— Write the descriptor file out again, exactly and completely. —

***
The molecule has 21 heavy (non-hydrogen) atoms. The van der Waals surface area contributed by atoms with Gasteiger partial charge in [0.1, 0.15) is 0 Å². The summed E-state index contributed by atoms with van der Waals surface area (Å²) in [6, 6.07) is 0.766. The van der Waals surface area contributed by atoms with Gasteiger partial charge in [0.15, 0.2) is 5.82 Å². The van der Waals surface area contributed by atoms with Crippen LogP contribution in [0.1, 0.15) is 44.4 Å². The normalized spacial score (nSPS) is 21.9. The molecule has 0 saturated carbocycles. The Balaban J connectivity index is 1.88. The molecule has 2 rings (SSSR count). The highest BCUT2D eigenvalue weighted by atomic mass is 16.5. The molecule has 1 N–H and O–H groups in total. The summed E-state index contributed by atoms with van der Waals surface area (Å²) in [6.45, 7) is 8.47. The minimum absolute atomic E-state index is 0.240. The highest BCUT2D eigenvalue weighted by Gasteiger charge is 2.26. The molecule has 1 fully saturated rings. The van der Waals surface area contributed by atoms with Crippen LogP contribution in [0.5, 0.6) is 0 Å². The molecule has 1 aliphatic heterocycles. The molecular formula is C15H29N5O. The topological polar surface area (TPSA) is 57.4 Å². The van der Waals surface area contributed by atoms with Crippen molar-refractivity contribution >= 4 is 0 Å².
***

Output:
The molecule has 21 heavy (non-hydrogen) atoms. The van der Waals surface area contributed by atoms with Gasteiger partial charge in [0.1, 0.15) is 0 Å². The summed E-state index contributed by atoms with van der Waals surface area (Å²) in [6, 6.07) is 0.766. The van der Waals surface area contributed by atoms with Gasteiger partial charge in [0.15, 0.2) is 5.82 Å². The van der Waals surface area contributed by atoms with Crippen LogP contribution in [0.1, 0.15) is 44.4 Å². The normalized spacial score (nSPS) is 21.9. The molecule has 0 saturated carbocycles. The Balaban J connectivity index is 1.88. The molecule has 2 rings (SSSR count). The highest BCUT2D eigenvalue weighted by atomic mass is 16.5. The molecule has 1 N–H and O–H groups in total. The summed E-state index contributed by atoms with van der Waals surface area (Å²) in [6.45, 7) is 8.47. The minimum absolute atomic E-state index is 0.240. The highest BCUT2D eigenvalue weighted by Gasteiger charge is 2.26. The molecule has 1 fully saturated rings. The van der Waals surface area contributed by atoms with Crippen LogP contribution in [0.5, 0.6) is 0 Å². The molecule has 1 aliphatic heterocycles. The molecular formula is C15H29N5O. The topological polar surface area (TPSA) is 57.4 Å². The van der Waals surface area contributed by atoms with Crippen molar-refractivity contribution >= 4 is 0 Å².